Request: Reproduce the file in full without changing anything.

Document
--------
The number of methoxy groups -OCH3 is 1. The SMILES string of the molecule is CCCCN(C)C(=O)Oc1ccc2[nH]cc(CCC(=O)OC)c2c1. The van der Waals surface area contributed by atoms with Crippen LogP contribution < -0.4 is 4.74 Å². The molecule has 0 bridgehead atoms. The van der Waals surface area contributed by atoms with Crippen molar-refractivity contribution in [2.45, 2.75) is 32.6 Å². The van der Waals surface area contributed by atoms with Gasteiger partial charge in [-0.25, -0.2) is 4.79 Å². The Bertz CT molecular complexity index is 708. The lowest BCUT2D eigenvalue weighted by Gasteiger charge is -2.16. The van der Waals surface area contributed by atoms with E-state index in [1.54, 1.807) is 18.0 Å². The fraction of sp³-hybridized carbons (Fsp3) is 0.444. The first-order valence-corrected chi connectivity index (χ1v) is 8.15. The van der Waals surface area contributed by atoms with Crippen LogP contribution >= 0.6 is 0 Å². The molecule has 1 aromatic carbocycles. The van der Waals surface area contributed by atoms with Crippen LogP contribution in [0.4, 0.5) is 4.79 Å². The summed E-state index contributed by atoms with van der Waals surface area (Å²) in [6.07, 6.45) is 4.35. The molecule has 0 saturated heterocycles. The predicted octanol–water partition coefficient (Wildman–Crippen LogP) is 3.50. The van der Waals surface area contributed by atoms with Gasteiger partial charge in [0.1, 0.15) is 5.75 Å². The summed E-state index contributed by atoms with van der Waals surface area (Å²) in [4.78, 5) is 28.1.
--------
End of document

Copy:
The number of methoxy groups -OCH3 is 1. The SMILES string of the molecule is CCCCN(C)C(=O)Oc1ccc2[nH]cc(CCC(=O)OC)c2c1. The van der Waals surface area contributed by atoms with Crippen LogP contribution < -0.4 is 4.74 Å². The molecule has 0 bridgehead atoms. The van der Waals surface area contributed by atoms with Crippen molar-refractivity contribution in [2.45, 2.75) is 32.6 Å². The van der Waals surface area contributed by atoms with Gasteiger partial charge in [-0.25, -0.2) is 4.79 Å². The Bertz CT molecular complexity index is 708. The lowest BCUT2D eigenvalue weighted by Gasteiger charge is -2.16. The van der Waals surface area contributed by atoms with E-state index in [1.54, 1.807) is 18.0 Å². The fraction of sp³-hybridized carbons (Fsp3) is 0.444. The first-order valence-corrected chi connectivity index (χ1v) is 8.15. The van der Waals surface area contributed by atoms with Crippen LogP contribution >= 0.6 is 0 Å². The molecule has 1 aromatic carbocycles. The van der Waals surface area contributed by atoms with Crippen LogP contribution in [0.4, 0.5) is 4.79 Å². The summed E-state index contributed by atoms with van der Waals surface area (Å²) in [6.07, 6.45) is 4.35. The molecule has 0 saturated heterocycles. The predicted octanol–water partition coefficient (Wildman–Crippen LogP) is 3.50. The van der Waals surface area contributed by atoms with Gasteiger partial charge in [0.1, 0.15) is 5.75 Å². The summed E-state index contributed by atoms with van der Waals surface area (Å²) in [4.78, 5) is 28.1.